New York is one of the leading states in community solar projects, accounting for over half of all new projects in 2021. With 782 projects worth 1,274 total megawatts in 2022, the state’s community solar revolution is powered by a slew of startups in the Big Apple, one of which is OYA Renewables.
On March 27, OYA received $27 million for four projects across three New York countries, each providing between 7 and 10 million kilowatts of power. That’s enough to provide energy to 1,000 or 1,400 homes annually.
The four projects build on the 15 projects slated for this year funded by $216 million in financial backing OYA received earlier this month. Both backings were in the form of loan financing, with OYA’s most recent one led by City National Bank (CNB), a wholly-owned U.S. subsidiary of Royal Bank of Canada. The startup’s March 1 loan was led by CIT, a division of First Citizens Bank & Trust Company, and Monarch Private Capital.
According to the startup, since its founding in 2009, OYA has developed over 1,440 megawatts of direct current power. When one megawatt powers about 750 homes at any given moment, that’s a lot of energy. Plus, the company has a pipeline of 9 GW of distributed and utility-scale solar projects across North America.
Based in Toronto, OYA has projects across Canada and the U.S., with several projects focused on low-income communities. “Climate change affects people and communities disproportionately, with some impacted more than others,” the company says. “At OYA Renewables, we believe the renewable energy transition serves all communities, which in turn, empowers communities to choose clean, lower-cost energy solutions where they are needed most.”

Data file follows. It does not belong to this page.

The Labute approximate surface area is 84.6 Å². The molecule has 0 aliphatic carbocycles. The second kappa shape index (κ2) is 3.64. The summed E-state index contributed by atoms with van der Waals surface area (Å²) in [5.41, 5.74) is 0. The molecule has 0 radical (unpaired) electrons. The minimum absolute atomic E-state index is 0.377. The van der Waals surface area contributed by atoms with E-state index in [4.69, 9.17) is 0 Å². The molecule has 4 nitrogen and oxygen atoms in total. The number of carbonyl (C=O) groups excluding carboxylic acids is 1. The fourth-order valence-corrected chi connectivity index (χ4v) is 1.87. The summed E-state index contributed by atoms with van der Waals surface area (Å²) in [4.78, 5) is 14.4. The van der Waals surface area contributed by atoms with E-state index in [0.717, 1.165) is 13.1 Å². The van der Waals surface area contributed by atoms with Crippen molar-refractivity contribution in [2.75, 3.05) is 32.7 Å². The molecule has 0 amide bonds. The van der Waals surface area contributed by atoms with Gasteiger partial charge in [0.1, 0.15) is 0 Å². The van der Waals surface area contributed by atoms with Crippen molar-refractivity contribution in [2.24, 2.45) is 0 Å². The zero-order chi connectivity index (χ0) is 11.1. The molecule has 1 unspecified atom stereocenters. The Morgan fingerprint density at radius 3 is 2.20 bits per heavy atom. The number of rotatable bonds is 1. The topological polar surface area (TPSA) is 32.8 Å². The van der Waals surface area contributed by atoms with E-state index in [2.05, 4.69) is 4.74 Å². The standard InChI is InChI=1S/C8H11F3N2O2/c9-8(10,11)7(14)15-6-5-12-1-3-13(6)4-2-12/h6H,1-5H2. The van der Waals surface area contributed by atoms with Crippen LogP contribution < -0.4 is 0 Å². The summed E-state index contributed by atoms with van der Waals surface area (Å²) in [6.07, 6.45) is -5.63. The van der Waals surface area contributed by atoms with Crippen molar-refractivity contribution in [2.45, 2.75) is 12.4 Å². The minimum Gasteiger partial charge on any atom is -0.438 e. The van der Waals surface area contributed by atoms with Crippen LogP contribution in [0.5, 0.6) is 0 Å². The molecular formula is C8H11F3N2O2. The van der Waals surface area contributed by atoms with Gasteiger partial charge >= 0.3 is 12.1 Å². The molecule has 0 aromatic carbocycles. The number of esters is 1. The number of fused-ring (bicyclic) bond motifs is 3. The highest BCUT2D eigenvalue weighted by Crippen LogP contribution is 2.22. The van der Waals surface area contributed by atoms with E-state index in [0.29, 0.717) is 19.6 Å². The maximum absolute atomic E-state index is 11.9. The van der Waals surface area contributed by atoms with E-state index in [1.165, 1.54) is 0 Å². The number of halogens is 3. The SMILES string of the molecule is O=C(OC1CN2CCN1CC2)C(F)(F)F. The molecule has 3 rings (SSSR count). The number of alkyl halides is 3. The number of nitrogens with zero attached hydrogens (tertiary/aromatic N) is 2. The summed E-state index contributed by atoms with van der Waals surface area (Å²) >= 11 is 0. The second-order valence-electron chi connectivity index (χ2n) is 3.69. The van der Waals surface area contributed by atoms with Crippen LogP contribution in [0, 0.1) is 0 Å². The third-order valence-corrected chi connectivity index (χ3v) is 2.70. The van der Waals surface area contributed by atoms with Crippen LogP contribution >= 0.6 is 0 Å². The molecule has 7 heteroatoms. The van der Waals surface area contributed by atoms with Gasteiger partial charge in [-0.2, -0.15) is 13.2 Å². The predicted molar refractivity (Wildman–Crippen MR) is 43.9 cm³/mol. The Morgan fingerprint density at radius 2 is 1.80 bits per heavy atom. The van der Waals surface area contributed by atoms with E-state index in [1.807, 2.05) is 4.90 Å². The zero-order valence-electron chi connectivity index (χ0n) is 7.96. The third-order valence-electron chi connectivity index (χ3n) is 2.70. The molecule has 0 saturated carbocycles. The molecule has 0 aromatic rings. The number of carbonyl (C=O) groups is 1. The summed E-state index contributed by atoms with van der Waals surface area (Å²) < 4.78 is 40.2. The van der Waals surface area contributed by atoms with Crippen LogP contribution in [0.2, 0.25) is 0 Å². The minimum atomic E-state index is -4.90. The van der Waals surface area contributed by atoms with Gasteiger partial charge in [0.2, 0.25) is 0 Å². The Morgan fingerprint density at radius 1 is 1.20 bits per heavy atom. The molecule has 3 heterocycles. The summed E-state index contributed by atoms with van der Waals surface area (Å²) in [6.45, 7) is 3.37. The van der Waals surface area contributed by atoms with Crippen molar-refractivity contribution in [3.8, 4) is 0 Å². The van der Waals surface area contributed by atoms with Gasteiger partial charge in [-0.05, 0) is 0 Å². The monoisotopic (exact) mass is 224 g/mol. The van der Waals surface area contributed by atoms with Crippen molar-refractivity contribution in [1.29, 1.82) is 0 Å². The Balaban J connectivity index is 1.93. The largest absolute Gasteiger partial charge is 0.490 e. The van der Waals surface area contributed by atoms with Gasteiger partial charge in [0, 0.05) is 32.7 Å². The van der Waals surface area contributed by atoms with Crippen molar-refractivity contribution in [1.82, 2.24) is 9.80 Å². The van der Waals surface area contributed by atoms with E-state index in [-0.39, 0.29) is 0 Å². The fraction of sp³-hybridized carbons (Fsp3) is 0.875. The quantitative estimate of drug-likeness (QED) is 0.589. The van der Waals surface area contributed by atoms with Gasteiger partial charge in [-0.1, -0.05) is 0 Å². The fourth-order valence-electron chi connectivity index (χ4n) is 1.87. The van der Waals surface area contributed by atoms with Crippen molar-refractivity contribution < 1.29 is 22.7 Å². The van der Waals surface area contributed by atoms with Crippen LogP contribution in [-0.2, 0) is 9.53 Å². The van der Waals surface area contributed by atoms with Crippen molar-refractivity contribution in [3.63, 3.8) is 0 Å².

According to the startup, in addition to providing power where it's needed most, the four projects powered by its most recent loan will offset an estimated total of 27,400 metric tons of carbon over the course of their lifetimes. By mid-2023, the company also plans to have five additional projects in New York reach commercial operation, adding to its pipeline that already exceeds 600 megawatts in the state.
New York is one of the only states with a mandate and an incentive for community solar, providing funding for projects targeting low-income customers. The state has the most expansive community solar incentives of any state, with $387 million dedicated to the Solar Energy Equity Framework (SEEF) as of 2022.
It also has key initiatives like bulls that credit low-income New Yorkers for making the switch and includes additional incentives for community solar providers putting projects in disadvantaged communities.
Thus, with several projects located in low-income communities, OYA says they will qualify for additional tax credits of up to 20%, taking the total potential credits from 30% to as high as 50%.
The state is also investing in transmission so renewable projects can reach their peak capacity. Last month, New York deployed $4.4 billion for transmission upgrades to create 3.5 GW of renewable capacity.
New York’s heavy investment in community-based renewable energy projects inches the state closer to its goal of having a 100% clean energy sector by 2040, reaching the 70% mark by the end of the decade. Companies like OYA will help propel the state closer and closer to its goal.
According to Manish Nayar, Chairman and founder of OYA Renewables, OYA plans to transition from being a developer to an independent power producer.
“These types of investments from highly-progressive banking partners are critical to the financing of renewable energy projects. Without them, we wouldn’t be the major force we are in the NY community solar market and the U.S. energy transition could not have generated the incredible momentum it’s seeing now.”